*Essentially, this tutorial gives answers to three "what" questions. What is present value of annuity? What is the present value formula?* *What discount or interest rate to use for present value calculation?*

If offered a choice to receive a certain sum of money right now or defer the payment into the future, which would you choose? For most people, taking money now is a natural instinct. In the financial world, this is explained by the *time value of money* concept.

There are two main terms that measure how much the value of money changes over time: future value (FV) and present value (PV). If you are curious to know the worth of your investment after a certain period, calculate its future value as explained in the FV function tutorial. If you wish to find the current worth of money, then you need to calculate present value, and this tutorial shows how to quickly do this in Excel.

When putting deposits to a saving account, paying home mortgage and the like, you usually make the same payments at regular intervals, e.g. weekly, monthly, quarterly, or yearly. Such series of payments (either inflow or outflow) made at equal intervals is called an **annuity**.

The present value of annuity can be defined as the current value of a series of future cash flows, given a specific *discount rate*, or *rate of return*. For this reason, present value is sometimes called *present discounted value*. The bigger the discount rate, the smaller the present value.

The concept of present value (PV) is based on the idea of the *time value of money*. In essence, any amount you have now is worth more than the same amount in the future due to its capacity to potentially earn interest. The sooner a certain sum is received, the more it is worth. In simple words, this financial concept is described by the old saying: "A dollar today is worth more than a dollar tomorrow".

In financial analysis, present value is highly important. It lets you clearly understand how much money you need to invest today to reach the target amount in the future. Also, it can help you make an informed decision on whether to accept a specific cash rebate, evaluate projects in the capital budgeting, and more.

In everyday life, the present value comes in useful too. For example, it can help you determine which is more profitable - to take a lump sum right now or receive an annuity over a number of years.

When talking about a **single cash flow**, i.e. one payment period, the present value formula is as simple as this:

Where:

- FV - future value
- r - discount or interest rate

Suppose you want to have $11,000 in your saving account one year from now. How much should you deposit today provided that your bank offers an annual interest rate of 10%?

To find the present value of this investment, do this math:

For a **series of cash flows**, the present value formula is slightly more complicated:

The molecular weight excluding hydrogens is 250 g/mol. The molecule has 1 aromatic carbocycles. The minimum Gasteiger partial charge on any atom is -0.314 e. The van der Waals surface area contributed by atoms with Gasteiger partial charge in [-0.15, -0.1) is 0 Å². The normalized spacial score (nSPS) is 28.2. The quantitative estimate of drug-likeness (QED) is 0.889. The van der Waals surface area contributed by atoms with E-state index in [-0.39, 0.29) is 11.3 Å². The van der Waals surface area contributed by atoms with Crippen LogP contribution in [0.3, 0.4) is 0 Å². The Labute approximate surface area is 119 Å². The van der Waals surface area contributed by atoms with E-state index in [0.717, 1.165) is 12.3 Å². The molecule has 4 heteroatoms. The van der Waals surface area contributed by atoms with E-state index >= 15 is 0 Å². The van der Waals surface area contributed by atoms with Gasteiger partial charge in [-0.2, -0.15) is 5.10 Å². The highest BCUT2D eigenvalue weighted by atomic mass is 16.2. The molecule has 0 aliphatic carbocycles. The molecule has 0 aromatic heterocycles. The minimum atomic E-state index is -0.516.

Where:

- r â€“ discount or interest rate
- n â€“ the number of time periods
- i â€“ the cash flow period

For example, to find the present value of a series of three $100 payments made at equal intervals and discounted at 10%, you can perform these calculations:

The previous section shows how to calculate the present value of annuity manually. The good news is that Microsoft Excel has a special PV function that does all calculations in the background and outputs the final result in a cell.

PV(rate, nper, pmt, [fv], [type])

If you are not familiar with this function, it's a good idea to begin with the above linked tutorial that explains the syntax.

Suppose you have won a cash prize in a lottery and have two options - to get $10,000 right now or $11,000 in a year. Which is a better deal?

To get your answer, you need to calculate the present value of the amount you will receive in the future ($11,000). For this, you need to know the interest rate that would apply if you invested that money today, let's assume it's 7%.

With the above information in mind, set up your worksheet as follows:

- Annual interest rate (C2): 7%
- No. of years (C3): 1
- Future value (C4): 11,000

The formula to calculate the present value of the investment is:

`=PV(C2, C3, ,C4)`

Please pay attention that the 3^{rd} argument intended for a periodic payment (*pmt*) is omitted because our PV calculation only includes the future value (*fv*), which is the 4^{th} argument.

Also, please note that the returned present value is negative, since it represents a presumed investment, which is an outflow. In other words, if you invested $10,280 at 7% now, you would get $11,000 in a year.

Getting back to the initial question - receiving $11,000 one year from now is a better choice, as its present value ($10,280) is greater than the amount you are offered right now ($10,000).

In the above example, an interest rate is compounded yearly. However, most savings accounts pay **monthly** compound interest. Will it impact the calculation? Let's seeâ€¦